|ESPN.com: Tour de France 2007||[Print without images]|
The 2007 Tour promises to deliver a palpitating race with the Alps coming early (Stage 7) and the Pyrénées hanging around late (Stage 16), meaning there will be a lot of stages where there will be a battle within the fight for final victory for riders looking for their own piece of Tour glory.
Starting in London against the backdrop of Big Ben and the River Thames, the Tour also has short forays into Belgium and Spain, but this is a French race at its core. And this year's route serves up a tantalizing puzzle that should keep the final podium undecided until the final podium.
This year's Tour could be the best ever (but don't they say that every year?). What's sure is that during the course of three weeks, there will be plenty of time to tune out the Tour and actually go ride your own bike.
We break down each stage, pick a favorite to win and tell you which stages are not to be missed.
Here's ESPN.com's viewer's guide to the 2007 Tour:
*** = Must-see TV. Epic stuff and vital for the overall fight, put on your Lycra and nestle up close with a chilled carafe of rosé -- you don't want to miss these stages
|Once Lance Armstrong's shadow, George Hincapie could emerge as a winner for Discovery Channel.|
Twelve undulating transition stages; three time trials, six mountain stages.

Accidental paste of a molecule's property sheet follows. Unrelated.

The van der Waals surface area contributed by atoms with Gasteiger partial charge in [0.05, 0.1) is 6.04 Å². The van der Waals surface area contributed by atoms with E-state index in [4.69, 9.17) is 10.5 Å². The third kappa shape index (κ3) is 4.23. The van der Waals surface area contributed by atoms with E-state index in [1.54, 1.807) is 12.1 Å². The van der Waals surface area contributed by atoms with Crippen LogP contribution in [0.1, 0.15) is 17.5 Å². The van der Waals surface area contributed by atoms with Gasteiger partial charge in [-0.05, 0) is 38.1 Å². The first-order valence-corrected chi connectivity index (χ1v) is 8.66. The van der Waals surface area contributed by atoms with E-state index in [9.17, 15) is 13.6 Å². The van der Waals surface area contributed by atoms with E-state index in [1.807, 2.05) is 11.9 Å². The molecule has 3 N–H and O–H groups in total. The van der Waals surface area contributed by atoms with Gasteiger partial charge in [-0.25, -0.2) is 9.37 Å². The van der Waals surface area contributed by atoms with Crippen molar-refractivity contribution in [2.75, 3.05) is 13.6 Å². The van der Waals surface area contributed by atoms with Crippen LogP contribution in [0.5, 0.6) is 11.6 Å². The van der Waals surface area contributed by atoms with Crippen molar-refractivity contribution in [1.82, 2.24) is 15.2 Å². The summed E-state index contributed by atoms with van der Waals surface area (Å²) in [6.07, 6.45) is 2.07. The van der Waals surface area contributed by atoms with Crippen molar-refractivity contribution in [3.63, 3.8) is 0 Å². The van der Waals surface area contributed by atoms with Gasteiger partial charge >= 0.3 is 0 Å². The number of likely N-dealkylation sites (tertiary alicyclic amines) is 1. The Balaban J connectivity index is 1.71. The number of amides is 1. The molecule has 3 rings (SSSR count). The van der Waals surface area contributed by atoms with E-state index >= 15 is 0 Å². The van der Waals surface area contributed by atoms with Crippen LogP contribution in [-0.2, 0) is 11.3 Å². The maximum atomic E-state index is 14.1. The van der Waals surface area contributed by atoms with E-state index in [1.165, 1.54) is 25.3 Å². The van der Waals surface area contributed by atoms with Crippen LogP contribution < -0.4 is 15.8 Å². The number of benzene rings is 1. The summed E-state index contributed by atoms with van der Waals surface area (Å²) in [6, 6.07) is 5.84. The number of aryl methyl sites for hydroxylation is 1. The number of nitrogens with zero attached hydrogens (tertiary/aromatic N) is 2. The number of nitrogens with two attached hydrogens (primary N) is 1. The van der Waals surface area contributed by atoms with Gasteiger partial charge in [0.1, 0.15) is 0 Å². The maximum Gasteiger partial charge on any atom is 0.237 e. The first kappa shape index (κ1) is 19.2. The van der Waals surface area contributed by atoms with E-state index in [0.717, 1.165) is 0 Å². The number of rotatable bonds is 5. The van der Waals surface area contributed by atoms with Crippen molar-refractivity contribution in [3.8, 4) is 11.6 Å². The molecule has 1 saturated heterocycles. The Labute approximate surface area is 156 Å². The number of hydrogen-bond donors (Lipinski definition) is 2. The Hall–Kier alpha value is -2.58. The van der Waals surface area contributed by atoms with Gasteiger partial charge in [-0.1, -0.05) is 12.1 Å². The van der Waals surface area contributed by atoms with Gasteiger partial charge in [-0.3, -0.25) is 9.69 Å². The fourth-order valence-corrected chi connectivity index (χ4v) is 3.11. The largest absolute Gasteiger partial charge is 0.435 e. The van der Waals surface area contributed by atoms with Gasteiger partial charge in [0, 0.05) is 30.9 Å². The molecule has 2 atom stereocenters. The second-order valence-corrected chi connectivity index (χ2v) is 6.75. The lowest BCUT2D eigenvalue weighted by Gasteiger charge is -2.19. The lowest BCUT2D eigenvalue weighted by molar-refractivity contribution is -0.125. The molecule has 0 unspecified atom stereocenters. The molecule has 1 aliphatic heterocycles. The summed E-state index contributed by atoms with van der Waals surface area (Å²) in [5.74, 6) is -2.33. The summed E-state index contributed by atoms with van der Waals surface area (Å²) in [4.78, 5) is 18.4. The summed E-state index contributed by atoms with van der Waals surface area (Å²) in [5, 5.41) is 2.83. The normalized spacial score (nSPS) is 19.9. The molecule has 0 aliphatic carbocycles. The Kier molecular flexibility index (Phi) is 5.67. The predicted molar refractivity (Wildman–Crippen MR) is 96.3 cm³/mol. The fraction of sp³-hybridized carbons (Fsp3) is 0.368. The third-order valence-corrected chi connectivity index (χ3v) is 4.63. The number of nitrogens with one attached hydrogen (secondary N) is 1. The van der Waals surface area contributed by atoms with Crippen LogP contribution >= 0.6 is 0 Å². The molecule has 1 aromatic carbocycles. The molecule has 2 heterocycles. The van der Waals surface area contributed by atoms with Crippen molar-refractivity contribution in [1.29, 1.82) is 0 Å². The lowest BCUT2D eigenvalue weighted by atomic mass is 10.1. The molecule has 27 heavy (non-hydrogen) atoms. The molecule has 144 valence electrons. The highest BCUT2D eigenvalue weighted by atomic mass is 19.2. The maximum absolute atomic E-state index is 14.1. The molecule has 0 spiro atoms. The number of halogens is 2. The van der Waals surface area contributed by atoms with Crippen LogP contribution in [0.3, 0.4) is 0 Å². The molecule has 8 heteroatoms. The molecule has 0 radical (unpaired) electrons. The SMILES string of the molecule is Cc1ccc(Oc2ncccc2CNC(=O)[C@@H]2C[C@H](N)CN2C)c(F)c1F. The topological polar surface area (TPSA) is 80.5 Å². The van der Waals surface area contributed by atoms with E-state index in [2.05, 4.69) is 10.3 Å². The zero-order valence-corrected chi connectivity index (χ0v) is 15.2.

>> Prologue, July 7, London (ITT), 7.9km: The French invasion to London should be a hoot for the Fleet Street tabloids. Just imagine the headlines when nearly 200 Lycra-clad bikers take over downtown London for what's sure to be a dramatic backdrop for the grand départ to the 2007 Tour. Wide roads and a pancake flat course that rolls past such iconic landmarks as Big Ben, the House of Parliament and Hyde Park should favor the prologue specialists. Pick: George Hincapie (Discovery Channel) upsets local fave Bradley Wiggins (Cofidis). ***
>> Stage 1, July 8, London to Canterbury, 203km: The Tour loves history and the undulating stage pushes close to the pilgrim's route of Chaucer's Canterbury Tales, but it will be the sprinters who have the last laugh. Pick: Alessandro Petacchi (Milram) in for first Tour win since 2003. **
>> Stage 2, July 9, Dunkirk to Ghent, Belgium, 168.5km: A relatively short stage after zipping under the English Channel via the Chunnel, the route pushes across Belgian's Flanders cycling heartland. Pick: When the Tour comes to Belgium, a safe bet is favorite son Tom Boonen (QuickStep-Innergetic). **
>> Stage 3, July 10, Waregem to Compiègne, 236.5km: The Tour's longest stage ends near where Paris-Roubaix starts each spring, but there won't be any cobblestone sections. Pick: Robbie McEwen (Predictor-Lotto) will not be denied in another sprinter's paradise. *
>> Stage 4, July 11, Villers-Cotterêts to Joigny, 193km: More moderate hills as the Tour pushes into Burgundy country. Journalists will be hoping for a routine stage so they can get straight into the bottles of local Chardonnays and Pinot Noirs. Pick: A breakaway will find legs, but the sprinters reign again, this time with wily three-time world champ Oscar Freire (Rabobank) sneaking in for the win. *